Knowing who’s who

April 2018 Entertainment and Hospitality (Industry)

Entertainment venues, whether it is a stadium, casino or even cinemas, are designed to ensure that as many people as possible are able to come and go freely without feeling like they are under constant surveillance. This makes it difficult for security operations and the venue’s ground staff to identify which individuals are on site at any particular time.

From a security perspective, known criminals or troublemakers may be on a blacklist, but that list is only useful in keeping the peace and ensuring everyone has a good time if there is someone looking at the faces of people as they enter the venue. And when considering a casino, for example, Franz Kersten, Panasonic SA’s, channel manager says the human resources required to keep an eye on people coming in at any one time is enormous, even if the job is left to operators in a control room – who also have other responsibilities to take care of at the same time.

Franz Kersten.
Franz Kersten.

Facing faces

The solution, Kersten says, is to make use of the latest facial recognition solutions to automatically identify those people and then advise your staff that they are on site. Of course, he admits that facial recognition is not a simple function and there are many solutions on the market making promises they can’t deliver.

Panasonic recently launched its new facial recognition solution in conjunction with its new i-Pro Extreme camera range. The solution is made up of i-Pro cameras with built-in face matching intelligence, along with Panasonic’s FacePro server-based software which has been enhanced with deep learning algorithms to take facial recognition to a new level.

Edge face matching

Kersten explains that the system works as follows: the FacePro software is able to control the i-Pro Extreme cameras settings via intelligent Auto (iA) mode to enable them to get the best shot of people’s faces in various conditions. This allows the system to identify faces that are difficult to recognise with conventional technologies, including faces at an angle of up to 45-degrees to the left or right, or 30-degrees up or down, and those partially hidden by sunglasses. The company’s ‘Best Shot’ function ensures that the best image of a face is then sent to the server where it is compared to a database of faces to identify people of interest.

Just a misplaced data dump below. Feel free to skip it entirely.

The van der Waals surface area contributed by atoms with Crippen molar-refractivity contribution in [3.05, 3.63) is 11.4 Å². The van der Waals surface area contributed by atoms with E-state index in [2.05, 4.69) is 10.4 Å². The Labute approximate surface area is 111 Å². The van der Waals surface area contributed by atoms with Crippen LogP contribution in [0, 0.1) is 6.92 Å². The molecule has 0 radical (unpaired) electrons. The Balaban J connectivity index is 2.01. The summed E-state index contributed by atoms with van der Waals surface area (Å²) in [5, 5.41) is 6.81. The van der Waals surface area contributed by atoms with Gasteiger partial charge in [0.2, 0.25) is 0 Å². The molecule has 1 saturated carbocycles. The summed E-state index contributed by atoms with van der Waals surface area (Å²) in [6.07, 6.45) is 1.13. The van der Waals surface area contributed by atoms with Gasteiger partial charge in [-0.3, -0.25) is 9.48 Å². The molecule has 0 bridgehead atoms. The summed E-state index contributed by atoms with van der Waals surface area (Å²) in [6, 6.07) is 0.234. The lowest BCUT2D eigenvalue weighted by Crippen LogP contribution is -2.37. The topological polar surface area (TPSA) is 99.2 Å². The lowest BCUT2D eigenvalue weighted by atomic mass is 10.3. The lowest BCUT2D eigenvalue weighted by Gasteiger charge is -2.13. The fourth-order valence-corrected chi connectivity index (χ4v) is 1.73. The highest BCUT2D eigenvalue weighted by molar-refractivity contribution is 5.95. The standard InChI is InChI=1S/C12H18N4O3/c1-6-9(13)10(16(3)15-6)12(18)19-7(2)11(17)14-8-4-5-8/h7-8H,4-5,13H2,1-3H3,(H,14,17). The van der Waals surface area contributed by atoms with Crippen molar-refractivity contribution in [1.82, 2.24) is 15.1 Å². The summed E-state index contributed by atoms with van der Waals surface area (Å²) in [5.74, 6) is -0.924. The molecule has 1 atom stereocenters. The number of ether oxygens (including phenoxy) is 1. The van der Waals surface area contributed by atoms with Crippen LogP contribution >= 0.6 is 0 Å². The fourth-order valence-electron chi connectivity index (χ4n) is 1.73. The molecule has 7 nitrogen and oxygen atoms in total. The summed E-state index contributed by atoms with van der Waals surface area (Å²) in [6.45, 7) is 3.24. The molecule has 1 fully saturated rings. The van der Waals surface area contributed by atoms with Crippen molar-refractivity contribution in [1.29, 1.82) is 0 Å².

The on-camera face matching can deal with up to eight faces per second. The best image is then sent to the server, saving bandwidth as it does not transmit a video clip, only an image. The server is then able to perform its recognition function on a database of up to five million faces in only three seconds. Furthermore, each server is able to accommodate up to ten cameras.

The accuracy of the system is such that it has been installed at an International Airport’s immigration control where it is used to compare the image in people’s digital passports with the image taken at the arrival gate. Kersten adds that FacePro can accept images from third-party providers as well as the i-Pro Extreme cameras, ensuring customers are still able to make use of their existing surveillance infrastructure.

More than a blacklist

The possibilities for the new solution from Panasonic goes further than identifying people on a blacklist, however. As an example, Kersten says casinos can also use it to identify high net worth individuals as they arrive so that the venue’s staff can meet them as they walk in and ensure they receive VIP treatment.

Similarly, Panasonic also provides automated number plate recognition (ANPR) using the same infrastructure, which can be used to identify VIP visitors as they drive into the location, or any other previously identified people the company wants to know about when they come on site.

For more information, contact Franz Kersten, Panasonic South Africa, +27 (0)11 312 7015, f.kersten@za.panasonic.com, www.panasonic.com


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